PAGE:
While actuaries have historically been employed by the insurance industry, today they work in a variety of industries all over the world. Whether it’s in traditional fields such as insurance and pensions or emerging fields like climate change, actuaries analyse the challenges of today to prepare for the risks of tomorrow.
Actuaries tackle the risks and uncertainties that financial businesses face, working in the interest of both customers and owners.
The range of opportunities for a qualified actuary is always growing especially as actuarial skills are becoming increasingly recognised across industries.
Some of the traditional areas include pensions, insurance and investment.
However, there are now growing areas relating to cyber risk, data science and systems thinking where actuaries are making an impact.
There are currently over 30,000 members of the Institute and Faculty of Actuaries (IFoA), with 72% based in the UK and Northern Ireland and 28% based elsewhere.
Find out more about each field of work, as well as emerging fields, below.
Working in companies that provide life insurance, pensions and other financial services is a traditional area for actuaries. They are involved at all stages of the product development, pricing, risk assessment and marketing of the products.
To find out more about working in Life Insurance, read our article here.
Actuaries are heavily involved in designing and advising on occupational pension schemes. From formal evaluations for one person’s benefit to a whole scheme with one million members, actuaries are invaluable to the pensions industry.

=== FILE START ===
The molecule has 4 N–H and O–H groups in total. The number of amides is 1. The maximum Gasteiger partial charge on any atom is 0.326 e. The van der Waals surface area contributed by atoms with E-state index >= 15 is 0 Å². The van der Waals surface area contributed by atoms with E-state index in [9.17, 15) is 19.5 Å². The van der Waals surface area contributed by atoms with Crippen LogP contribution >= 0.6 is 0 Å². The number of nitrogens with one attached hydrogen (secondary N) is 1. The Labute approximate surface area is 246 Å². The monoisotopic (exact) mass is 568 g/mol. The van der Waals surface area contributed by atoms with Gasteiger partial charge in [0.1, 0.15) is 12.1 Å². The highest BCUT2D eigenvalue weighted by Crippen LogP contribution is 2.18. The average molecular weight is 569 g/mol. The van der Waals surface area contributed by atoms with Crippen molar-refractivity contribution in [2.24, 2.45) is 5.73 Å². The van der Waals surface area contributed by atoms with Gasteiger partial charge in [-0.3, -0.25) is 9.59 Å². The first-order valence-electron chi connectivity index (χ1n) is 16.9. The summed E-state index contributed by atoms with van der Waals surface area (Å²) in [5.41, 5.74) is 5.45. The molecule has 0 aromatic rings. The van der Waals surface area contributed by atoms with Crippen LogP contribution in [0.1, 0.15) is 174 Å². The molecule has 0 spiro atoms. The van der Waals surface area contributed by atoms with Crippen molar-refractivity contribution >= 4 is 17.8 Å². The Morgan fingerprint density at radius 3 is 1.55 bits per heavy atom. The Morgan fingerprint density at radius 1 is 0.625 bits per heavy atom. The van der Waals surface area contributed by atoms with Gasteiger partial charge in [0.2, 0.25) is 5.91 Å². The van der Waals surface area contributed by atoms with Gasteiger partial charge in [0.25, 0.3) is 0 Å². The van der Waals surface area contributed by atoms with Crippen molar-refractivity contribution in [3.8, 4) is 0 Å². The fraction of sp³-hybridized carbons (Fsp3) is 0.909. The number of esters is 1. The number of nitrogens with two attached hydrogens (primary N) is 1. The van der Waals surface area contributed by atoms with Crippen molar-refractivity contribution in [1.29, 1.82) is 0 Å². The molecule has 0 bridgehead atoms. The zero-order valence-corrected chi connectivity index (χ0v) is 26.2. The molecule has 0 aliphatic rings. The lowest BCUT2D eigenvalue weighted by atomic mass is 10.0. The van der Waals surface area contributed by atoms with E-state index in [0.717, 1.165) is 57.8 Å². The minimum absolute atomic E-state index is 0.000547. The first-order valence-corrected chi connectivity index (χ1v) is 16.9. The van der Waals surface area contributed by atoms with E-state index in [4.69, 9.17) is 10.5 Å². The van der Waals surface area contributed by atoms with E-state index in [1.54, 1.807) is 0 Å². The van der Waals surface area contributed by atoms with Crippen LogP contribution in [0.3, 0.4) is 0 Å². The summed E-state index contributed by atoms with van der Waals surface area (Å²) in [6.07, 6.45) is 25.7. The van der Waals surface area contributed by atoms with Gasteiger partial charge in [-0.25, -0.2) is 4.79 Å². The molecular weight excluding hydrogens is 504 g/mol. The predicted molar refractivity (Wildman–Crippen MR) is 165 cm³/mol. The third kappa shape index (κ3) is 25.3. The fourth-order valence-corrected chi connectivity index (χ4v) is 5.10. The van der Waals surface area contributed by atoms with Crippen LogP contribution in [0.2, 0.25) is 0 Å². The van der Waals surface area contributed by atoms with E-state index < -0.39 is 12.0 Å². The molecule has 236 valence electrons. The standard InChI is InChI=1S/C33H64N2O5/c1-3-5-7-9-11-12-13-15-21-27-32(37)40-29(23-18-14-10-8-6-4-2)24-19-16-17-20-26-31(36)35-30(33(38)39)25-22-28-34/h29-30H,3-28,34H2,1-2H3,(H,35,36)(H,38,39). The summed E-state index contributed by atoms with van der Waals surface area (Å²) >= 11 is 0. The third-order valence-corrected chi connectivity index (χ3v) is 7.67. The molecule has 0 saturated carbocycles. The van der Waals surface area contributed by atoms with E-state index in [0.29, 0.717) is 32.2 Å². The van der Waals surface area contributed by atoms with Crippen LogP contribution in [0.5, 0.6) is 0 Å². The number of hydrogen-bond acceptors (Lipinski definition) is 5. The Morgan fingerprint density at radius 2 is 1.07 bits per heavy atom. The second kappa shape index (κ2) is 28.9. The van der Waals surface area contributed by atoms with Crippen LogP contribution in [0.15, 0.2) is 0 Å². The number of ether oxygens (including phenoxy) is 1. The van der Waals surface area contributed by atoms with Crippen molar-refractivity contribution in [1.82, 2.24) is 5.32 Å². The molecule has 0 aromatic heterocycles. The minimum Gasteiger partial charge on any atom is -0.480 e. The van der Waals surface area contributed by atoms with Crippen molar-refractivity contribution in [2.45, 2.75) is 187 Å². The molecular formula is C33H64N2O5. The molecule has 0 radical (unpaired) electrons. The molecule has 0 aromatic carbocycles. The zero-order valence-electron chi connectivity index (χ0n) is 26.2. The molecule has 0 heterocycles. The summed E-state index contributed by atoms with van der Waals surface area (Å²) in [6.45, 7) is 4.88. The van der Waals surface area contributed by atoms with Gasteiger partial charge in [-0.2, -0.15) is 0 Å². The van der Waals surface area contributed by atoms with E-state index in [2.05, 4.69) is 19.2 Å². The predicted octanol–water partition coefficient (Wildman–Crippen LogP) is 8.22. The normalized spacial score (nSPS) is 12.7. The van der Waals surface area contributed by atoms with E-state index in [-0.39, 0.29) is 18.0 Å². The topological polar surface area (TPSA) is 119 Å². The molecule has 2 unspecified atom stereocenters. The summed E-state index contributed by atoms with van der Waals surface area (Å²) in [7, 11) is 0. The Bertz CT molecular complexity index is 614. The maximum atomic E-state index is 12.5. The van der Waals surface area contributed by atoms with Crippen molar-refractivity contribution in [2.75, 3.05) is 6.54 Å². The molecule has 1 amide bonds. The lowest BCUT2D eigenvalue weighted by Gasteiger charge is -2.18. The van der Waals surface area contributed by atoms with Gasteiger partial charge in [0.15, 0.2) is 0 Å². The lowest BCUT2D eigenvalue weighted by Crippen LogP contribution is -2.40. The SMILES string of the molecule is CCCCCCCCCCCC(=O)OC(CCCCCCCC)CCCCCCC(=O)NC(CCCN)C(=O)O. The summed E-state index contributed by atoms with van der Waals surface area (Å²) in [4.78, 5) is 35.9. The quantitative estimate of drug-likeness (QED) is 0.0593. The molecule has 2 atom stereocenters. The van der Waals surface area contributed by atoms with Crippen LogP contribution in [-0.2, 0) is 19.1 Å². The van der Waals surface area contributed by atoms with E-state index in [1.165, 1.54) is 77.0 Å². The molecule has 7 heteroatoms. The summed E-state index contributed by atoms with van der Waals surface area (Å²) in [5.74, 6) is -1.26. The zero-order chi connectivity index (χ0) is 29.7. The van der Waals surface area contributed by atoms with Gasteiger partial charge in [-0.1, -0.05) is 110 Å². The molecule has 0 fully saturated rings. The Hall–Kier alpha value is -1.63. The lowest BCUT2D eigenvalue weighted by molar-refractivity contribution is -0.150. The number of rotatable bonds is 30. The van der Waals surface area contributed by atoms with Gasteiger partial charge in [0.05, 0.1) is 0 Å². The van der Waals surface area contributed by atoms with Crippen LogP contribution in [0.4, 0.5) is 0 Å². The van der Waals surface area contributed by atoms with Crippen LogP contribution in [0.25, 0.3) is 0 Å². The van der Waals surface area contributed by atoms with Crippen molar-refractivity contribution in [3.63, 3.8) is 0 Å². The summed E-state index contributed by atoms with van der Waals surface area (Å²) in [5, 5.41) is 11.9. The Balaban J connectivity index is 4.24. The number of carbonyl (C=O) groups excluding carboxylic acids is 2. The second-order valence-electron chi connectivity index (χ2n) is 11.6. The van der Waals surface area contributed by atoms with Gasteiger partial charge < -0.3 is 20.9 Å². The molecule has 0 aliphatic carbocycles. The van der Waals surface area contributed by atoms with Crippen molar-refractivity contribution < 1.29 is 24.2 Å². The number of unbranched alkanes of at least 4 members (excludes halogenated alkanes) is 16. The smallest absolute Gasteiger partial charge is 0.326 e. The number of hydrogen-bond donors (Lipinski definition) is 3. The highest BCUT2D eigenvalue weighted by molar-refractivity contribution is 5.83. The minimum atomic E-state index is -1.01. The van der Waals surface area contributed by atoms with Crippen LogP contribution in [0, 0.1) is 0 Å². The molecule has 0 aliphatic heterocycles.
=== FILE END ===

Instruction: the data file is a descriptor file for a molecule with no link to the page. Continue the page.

Discover more about the Pensions work sector here.
General insurance includes personal insurance, such as home and motor insurance, as well as insurance for large commercial risks, and general insurance companies will employ actuaries to assist with their financial management. You can also find roles in reinsurance and broking operations.
Read our article on General Insurance here to find out more about this area of work.
Finance and Investment
For decades, actuaries have been involved in investment management. They are involved in buying and selling assets, investment analysis and portfolio management. In addition, actuarial techniques are ideal for use in measuring investment performance.
While this area of finance is often regarded as the province of the investment banker, actuaries can really add value in this area.
As an increasing number of insurance companies have their own banking operations, demand for actuaries in the banking field is growing and many actuaries are now filling some of the senior roles in finance and risk. Actuaries are also found in retail banks as many are recognising that the longer term approaches advocated by actuarial professionals can add value to their business.
Find out more about Finance and Investment here.
An actuary’s aptitude for analysing specific risks make them well suited to work in risk management.
They develop models that they can leave with a business to minimise their own future risks. An actuary will then have to explain the model well enough to the business so they can use it to full effect. Therefore, the ability to convey complex information in layperson’s terms is vital in this role. Find out more about the Risk Management practice area here.
Whether it’s the impact of new technology or the consequences of a rapidly changing world, businesses are facing challenges they have never encountered before. As experts in risk, actuaries are expanding into new areas of practice that support businesses as they prepare for an uncertain future. These include areas related to Data Science, Cyber Security and Climate Change.